As a result of this sentiment in Pakistan, the PTI won 42 of 76 seats in urban constituencies, with these seats accounting for a third of Khan’s plurality. The party also won 15 of 21 seats in the largest city, Karachi, because a paramilitary campaign against urban violence and organized crime challenged the entrenched and notoriously corrupt political machine of the Muttahida Qaumi Movement, allowing other parties to compete there without fear of intimidation.

Interestingly, the parties that are normally thought of as the most moralistic, the Islamic parties of the Muttahida Majlis-e-Amal coalition, received 12 seats. Historically, these parties have not had much electoral success, focusing rather on the politics of protest. Meanwhile, despite Khan’s colorful personal life, he is seen as a symbol of political purity.

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The combination of Khan’s stance against corruption and his support from nondemocratic forces seems hypocritical. But anti-corruption politics in South Asia and elsewhere has an undemocratic streak. Certainly, there is little evidence that PTI supporters have objected to the military’s outsize role in the party’s victory, because Khan and the military are, for now, allied against the dynasties that have dominated Pakistani politics.

3. Voting for security

Attacks by the Taliban in Pakistan for more than a decade now have heightened the salience of security for some voters. The military’s successful execution of a counterinsurgency campaign has met with broad public approval. The new protective role for the military and the legitimacy of the security state may have translated into provisional support for Khan’s PTI, which many believe is allied with the military. In the regions of Khyber Pakhtunkhwa and the Federally Administered Tribal Areas, which have been hit hardest by the insurgency, the PTI won 36 of 51 seats.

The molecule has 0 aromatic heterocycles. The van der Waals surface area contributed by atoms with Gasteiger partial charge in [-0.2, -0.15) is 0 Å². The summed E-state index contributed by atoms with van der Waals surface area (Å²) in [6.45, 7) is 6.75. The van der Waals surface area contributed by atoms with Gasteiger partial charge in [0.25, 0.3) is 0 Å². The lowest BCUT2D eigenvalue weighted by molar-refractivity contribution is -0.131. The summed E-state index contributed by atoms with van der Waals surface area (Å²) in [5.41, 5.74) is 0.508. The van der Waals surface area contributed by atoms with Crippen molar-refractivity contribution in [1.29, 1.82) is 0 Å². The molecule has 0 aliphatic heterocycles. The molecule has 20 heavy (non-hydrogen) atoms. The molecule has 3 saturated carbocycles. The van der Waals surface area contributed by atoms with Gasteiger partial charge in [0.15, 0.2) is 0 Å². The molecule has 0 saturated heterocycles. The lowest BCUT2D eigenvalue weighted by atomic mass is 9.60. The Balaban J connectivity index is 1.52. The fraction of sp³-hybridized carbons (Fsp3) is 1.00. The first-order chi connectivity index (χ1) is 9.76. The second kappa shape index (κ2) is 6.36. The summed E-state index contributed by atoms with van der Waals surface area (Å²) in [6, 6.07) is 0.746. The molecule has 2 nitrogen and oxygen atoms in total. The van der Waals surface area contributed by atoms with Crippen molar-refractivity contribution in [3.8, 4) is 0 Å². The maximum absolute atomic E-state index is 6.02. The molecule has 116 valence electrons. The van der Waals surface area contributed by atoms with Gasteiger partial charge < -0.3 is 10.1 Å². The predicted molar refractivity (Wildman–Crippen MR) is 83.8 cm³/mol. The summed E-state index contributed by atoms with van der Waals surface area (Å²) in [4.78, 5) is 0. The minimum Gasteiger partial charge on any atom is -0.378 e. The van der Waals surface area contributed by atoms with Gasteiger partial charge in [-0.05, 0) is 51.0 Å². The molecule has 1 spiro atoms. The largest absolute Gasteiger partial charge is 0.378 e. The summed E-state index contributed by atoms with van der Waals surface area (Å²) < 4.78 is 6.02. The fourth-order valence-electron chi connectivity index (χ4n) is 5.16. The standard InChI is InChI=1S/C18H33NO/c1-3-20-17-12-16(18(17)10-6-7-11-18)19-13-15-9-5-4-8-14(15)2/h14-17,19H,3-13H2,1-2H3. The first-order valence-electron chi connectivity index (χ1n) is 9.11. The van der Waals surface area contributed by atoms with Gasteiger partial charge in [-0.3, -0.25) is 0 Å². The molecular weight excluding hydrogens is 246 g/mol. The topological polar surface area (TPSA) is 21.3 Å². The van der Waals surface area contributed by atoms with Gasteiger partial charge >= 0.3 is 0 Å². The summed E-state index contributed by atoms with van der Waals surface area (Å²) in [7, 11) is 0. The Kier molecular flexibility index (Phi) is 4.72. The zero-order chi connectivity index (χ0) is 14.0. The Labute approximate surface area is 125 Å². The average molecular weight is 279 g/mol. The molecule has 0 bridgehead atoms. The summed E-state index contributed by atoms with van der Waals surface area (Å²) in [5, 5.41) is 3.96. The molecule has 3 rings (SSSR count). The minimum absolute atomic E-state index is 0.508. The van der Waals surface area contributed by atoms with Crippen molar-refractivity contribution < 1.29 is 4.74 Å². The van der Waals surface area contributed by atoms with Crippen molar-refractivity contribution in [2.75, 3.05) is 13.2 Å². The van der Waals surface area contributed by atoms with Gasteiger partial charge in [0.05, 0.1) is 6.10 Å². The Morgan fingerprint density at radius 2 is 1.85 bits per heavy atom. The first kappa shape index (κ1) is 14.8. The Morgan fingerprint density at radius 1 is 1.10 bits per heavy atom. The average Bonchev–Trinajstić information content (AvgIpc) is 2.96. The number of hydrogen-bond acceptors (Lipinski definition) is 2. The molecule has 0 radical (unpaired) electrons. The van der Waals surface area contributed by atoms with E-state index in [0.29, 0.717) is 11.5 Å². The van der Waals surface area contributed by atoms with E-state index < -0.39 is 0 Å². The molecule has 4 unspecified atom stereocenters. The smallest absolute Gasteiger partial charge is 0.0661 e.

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4. Voting against the elite

Last, those who are the most marginal in Pakistani society — excluded minorities, tribal groups, landless laborers — vote because this is the only way they can have collective power over, and receive recognition from, the elite who control the government. Political scientists Amit Ahuja and Pradeep Chhibber have argued that in India, the most downtrodden are voting not for any particular policy but against being ignored and forgotten. That explains the South Asian phenomenon of anti-incumbency, in which voters in this category routinely reject those in power.

The inconclusive results of the 2018 election may be attributable to this last group of voters. They voted against the then-ruling PPP in 2013; they have now voted against the PML-N after its five years in charge. They might turn on the PTI in the future.

These elections are thus not just a function of the intervention of the military but also of the conflicting ideas and visions of Pakistanis toward their state. If we dismiss the powerful signals that 50 million Pakistanis are sending by their votes, we lose any sense of the political realities facing citizens in many developing countries where a more meaningful democratic politics is still distant.

Adnan Naseemullah is lecturer in international relations at King’s College London and the author of “Development after Statism” (Cambridge University Press, 2017).

Pradeep Chhibber is professor of political science at the University of California at Berkeley and the co-author most recently of “Ideology and Identity” (Oxford University Press, 2018).